Algae save the world? McCoy thinks so, and is willing to help prove it

by Susie Apple­gate
   Can Algae help to save the world from glob­al warm­ing? Har­lan McCoy thinks so, and he’s will­ing to put 1500 acres into pro­duc­tion to prove it.
   New tech­nol­o­gy devel­oped by an M.I.T. sci­en­tist, accord­ing to McCoy, is capa­ble of clean­ing smoke­stacks from dirty coal-fired pow­er plants, remov­ing up to 40 per­cent of the car­bon diox­ide and 86 per­cent of the nitrous oxide emit­ted by these plants. An added ben­e­fit, he says, is that the process also cre­ates biodiesel fuel and ethonol, envi­ron­men­tal­ly-friend­ly alter­na­tives to gaso­line and petro­le­um diesel.
   McCoy Agri­cul­tur­al Tech­nolo­gies has dis­cov­ered that a local vari­ety of algae has the required “high oil den­si­ty” to be eco­nom­i­cal­ly fea­si­ble.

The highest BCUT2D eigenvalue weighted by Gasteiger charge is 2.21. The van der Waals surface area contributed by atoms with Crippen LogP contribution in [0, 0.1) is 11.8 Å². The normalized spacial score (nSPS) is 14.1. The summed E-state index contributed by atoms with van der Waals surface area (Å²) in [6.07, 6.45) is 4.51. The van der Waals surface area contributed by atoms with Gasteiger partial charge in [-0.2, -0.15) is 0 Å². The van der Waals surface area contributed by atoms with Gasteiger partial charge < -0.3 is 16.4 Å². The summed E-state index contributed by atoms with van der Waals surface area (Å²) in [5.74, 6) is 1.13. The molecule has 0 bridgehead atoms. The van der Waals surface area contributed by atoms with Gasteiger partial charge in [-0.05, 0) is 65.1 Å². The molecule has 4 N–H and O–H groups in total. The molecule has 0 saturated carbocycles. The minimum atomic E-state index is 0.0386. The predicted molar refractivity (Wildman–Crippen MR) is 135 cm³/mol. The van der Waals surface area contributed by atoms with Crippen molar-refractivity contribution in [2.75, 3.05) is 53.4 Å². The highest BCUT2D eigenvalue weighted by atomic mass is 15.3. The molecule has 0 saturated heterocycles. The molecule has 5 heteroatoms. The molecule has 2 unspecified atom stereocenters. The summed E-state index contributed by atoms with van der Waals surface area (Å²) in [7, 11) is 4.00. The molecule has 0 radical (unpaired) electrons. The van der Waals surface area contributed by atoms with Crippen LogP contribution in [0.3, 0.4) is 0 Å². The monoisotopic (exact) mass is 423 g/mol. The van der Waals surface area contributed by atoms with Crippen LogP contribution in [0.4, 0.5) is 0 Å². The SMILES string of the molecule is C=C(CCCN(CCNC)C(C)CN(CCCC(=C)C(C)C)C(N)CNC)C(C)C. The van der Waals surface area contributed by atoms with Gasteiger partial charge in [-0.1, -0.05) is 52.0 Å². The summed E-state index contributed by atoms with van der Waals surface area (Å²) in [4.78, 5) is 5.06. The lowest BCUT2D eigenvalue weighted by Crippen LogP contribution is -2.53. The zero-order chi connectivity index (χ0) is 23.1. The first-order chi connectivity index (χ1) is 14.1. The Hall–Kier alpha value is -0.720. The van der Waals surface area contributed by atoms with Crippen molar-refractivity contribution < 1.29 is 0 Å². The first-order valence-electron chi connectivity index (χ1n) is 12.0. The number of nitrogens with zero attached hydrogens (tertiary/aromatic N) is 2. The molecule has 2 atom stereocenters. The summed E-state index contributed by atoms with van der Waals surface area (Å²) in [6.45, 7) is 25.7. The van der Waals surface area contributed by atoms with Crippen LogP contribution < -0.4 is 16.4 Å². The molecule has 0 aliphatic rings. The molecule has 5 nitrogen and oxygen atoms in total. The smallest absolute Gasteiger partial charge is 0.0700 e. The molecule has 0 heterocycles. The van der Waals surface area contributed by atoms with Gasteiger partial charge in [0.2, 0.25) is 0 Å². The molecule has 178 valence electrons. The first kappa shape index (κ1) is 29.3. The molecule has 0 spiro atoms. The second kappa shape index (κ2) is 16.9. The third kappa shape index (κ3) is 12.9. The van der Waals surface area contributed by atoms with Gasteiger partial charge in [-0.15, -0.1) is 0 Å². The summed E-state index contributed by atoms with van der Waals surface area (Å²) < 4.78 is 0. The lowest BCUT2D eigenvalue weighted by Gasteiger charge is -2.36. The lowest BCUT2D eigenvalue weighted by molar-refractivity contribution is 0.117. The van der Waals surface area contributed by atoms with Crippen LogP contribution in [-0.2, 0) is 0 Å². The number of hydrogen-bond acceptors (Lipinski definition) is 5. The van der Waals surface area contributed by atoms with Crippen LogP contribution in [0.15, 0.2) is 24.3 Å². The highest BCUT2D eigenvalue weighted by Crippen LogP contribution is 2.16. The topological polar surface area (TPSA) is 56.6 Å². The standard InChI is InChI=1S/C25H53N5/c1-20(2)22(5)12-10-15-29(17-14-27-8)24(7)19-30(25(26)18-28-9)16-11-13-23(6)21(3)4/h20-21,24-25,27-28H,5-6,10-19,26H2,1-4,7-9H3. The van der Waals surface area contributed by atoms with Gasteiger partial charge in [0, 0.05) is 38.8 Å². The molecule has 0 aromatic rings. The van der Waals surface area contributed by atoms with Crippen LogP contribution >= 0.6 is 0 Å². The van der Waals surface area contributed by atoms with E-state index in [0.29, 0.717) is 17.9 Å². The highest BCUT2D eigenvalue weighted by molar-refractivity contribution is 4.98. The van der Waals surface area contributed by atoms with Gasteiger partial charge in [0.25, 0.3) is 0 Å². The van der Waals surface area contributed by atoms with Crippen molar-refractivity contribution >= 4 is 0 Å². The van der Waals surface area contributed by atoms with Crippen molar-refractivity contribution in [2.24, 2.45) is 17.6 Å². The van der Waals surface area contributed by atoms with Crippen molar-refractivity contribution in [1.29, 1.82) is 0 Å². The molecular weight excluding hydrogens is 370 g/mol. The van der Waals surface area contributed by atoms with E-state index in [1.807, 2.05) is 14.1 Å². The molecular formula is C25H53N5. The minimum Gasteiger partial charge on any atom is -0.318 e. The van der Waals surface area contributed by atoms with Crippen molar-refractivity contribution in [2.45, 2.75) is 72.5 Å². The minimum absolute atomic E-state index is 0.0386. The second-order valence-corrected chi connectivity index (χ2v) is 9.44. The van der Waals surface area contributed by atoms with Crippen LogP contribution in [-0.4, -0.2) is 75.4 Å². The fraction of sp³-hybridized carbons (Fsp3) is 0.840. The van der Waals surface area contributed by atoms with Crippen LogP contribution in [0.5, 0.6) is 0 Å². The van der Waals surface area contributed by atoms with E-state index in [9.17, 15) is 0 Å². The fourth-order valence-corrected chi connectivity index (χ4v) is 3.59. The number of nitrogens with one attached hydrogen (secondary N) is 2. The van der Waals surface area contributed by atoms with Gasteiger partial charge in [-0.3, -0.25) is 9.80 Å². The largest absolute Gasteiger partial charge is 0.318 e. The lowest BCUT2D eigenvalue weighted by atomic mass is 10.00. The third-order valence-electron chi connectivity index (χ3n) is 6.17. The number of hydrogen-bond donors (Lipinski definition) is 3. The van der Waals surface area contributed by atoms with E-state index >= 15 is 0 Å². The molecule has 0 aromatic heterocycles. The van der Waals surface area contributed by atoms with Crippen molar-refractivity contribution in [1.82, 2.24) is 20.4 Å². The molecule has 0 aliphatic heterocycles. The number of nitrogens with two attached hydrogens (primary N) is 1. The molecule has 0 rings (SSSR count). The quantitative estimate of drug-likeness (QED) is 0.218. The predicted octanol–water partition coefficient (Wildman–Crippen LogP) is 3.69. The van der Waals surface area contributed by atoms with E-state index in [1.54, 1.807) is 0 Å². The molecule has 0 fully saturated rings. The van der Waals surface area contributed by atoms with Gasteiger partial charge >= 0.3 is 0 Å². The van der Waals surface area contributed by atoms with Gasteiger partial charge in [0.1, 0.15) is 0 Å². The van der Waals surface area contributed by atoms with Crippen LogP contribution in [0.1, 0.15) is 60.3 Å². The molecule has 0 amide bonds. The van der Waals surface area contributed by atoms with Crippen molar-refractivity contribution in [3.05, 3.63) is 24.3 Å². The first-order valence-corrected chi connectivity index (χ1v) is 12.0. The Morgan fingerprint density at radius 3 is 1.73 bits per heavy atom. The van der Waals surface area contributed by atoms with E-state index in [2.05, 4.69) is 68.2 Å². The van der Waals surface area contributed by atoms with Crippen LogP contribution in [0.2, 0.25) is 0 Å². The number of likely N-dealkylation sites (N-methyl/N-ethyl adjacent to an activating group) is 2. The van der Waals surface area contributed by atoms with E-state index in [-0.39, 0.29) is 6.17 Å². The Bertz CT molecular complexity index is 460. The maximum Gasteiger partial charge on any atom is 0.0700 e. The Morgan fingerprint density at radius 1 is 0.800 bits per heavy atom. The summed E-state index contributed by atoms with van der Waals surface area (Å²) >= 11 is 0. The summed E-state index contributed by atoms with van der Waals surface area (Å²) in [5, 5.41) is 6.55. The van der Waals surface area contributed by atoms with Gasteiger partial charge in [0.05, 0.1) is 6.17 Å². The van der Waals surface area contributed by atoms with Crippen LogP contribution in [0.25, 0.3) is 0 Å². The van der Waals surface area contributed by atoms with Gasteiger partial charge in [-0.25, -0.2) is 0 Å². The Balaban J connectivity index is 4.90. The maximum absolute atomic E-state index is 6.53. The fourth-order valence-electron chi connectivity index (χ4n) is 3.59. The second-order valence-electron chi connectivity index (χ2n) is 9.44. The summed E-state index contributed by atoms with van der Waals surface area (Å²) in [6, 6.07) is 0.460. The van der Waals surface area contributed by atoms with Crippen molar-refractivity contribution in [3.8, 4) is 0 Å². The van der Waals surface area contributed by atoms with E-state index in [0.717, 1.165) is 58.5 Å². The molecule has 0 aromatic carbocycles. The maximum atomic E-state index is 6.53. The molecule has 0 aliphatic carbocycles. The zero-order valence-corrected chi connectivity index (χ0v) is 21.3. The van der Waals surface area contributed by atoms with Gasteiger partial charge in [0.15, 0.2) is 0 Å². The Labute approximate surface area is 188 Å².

So, will Ger­maine become a major pro­duc­er of biodiesel? Not ini­tial­ly, says McCoy, “We will be more like a green­house, or seed­ing bed. The actu­al biodiesel farms will be attached to the stacks of the pow­er­plants in oth­er parts of the coun­try.
   How­ev­er, he thinks that the tech­nol­o­gy has oth­er pos­si­ble adap­ta­tions, such as garbage burn­ing plants like the one being pro­posed in west Wilbur Coun­ty. While he claims to be adamant­ly opposed to such a devel­op­ment, Har­lan McCoy is philo­soph­i­cal about it. “If it hap­pens,” he said, “it could have it’s good side.”

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